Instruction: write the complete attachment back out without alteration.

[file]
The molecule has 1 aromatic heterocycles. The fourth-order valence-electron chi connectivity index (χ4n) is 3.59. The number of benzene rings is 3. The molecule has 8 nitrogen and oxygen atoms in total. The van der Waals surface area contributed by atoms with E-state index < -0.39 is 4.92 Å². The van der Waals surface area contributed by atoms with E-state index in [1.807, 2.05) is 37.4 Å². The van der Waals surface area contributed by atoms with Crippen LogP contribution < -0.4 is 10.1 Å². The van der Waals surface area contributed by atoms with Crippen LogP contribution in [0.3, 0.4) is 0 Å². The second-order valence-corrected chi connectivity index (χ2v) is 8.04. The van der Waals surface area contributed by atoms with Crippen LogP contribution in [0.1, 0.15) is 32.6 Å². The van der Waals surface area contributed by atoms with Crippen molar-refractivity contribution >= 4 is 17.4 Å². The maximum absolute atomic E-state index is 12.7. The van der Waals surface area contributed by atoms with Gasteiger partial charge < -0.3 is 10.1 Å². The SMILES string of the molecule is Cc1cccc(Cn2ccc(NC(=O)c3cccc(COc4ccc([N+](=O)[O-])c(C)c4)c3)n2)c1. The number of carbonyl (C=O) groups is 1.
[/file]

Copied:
The molecule has 1 aromatic heterocycles. The fourth-order valence-electron chi connectivity index (χ4n) is 3.59. The number of benzene rings is 3. The molecule has 8 nitrogen and oxygen atoms in total. The van der Waals surface area contributed by atoms with E-state index < -0.39 is 4.92 Å². The van der Waals surface area contributed by atoms with E-state index in [1.807, 2.05) is 37.4 Å². The van der Waals surface area contributed by atoms with Crippen LogP contribution < -0.4 is 10.1 Å². The van der Waals surface area contributed by atoms with Crippen LogP contribution in [0.3, 0.4) is 0 Å². The second-order valence-corrected chi connectivity index (χ2v) is 8.04. The van der Waals surface area contributed by atoms with Crippen LogP contribution in [0.1, 0.15) is 32.6 Å². The van der Waals surface area contributed by atoms with Crippen molar-refractivity contribution >= 4 is 17.4 Å². The maximum absolute atomic E-state index is 12.7. The van der Waals surface area contributed by atoms with Gasteiger partial charge < -0.3 is 10.1 Å². The SMILES string of the molecule is Cc1cccc(Cn2ccc(NC(=O)c3cccc(COc4ccc([N+](=O)[O-])c(C)c4)c3)n2)c1. The number of carbonyl (C=O) groups is 1.